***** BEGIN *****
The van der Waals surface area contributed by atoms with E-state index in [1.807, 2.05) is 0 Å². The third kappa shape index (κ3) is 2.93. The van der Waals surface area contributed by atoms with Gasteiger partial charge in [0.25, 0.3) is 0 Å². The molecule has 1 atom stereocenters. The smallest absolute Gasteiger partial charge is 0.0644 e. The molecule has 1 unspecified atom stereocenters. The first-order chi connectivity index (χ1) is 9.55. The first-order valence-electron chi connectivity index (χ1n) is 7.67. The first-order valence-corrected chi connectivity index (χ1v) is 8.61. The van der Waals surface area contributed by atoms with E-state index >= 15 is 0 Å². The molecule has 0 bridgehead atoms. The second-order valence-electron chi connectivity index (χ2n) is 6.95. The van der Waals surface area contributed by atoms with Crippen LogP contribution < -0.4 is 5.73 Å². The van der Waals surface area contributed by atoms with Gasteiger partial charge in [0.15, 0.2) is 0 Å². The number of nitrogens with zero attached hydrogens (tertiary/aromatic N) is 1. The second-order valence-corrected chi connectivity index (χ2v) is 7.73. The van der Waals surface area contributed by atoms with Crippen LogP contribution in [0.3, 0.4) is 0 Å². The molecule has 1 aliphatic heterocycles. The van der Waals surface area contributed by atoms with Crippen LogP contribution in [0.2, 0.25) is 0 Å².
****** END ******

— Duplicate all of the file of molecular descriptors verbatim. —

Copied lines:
The van der Waals surface area contributed by atoms with E-state index in [1.807, 2.05) is 0 Å². The third kappa shape index (κ3) is 2.93. The van der Waals surface area contributed by atoms with Gasteiger partial charge in [0.25, 0.3) is 0 Å². The molecule has 1 atom stereocenters. The smallest absolute Gasteiger partial charge is 0.0644 e. The molecule has 1 unspecified atom stereocenters. The first-order chi connectivity index (χ1) is 9.55. The first-order valence-electron chi connectivity index (χ1n) is 7.67. The first-order valence-corrected chi connectivity index (χ1v) is 8.61. The van der Waals surface area contributed by atoms with E-state index >= 15 is 0 Å². The molecule has 0 bridgehead atoms. The second-order valence-electron chi connectivity index (χ2n) is 6.95. The van der Waals surface area contributed by atoms with Crippen LogP contribution < -0.4 is 5.73 Å². The van der Waals surface area contributed by atoms with Gasteiger partial charge in [0.15, 0.2) is 0 Å². The number of nitrogens with zero attached hydrogens (tertiary/aromatic N) is 1. The second-order valence-corrected chi connectivity index (χ2v) is 7.73. The van der Waals surface area contributed by atoms with Crippen LogP contribution in [0.3, 0.4) is 0 Å². The molecule has 1 aliphatic heterocycles. The van der Waals surface area contributed by atoms with Crippen LogP contribution in [0.2, 0.25) is 0 Å².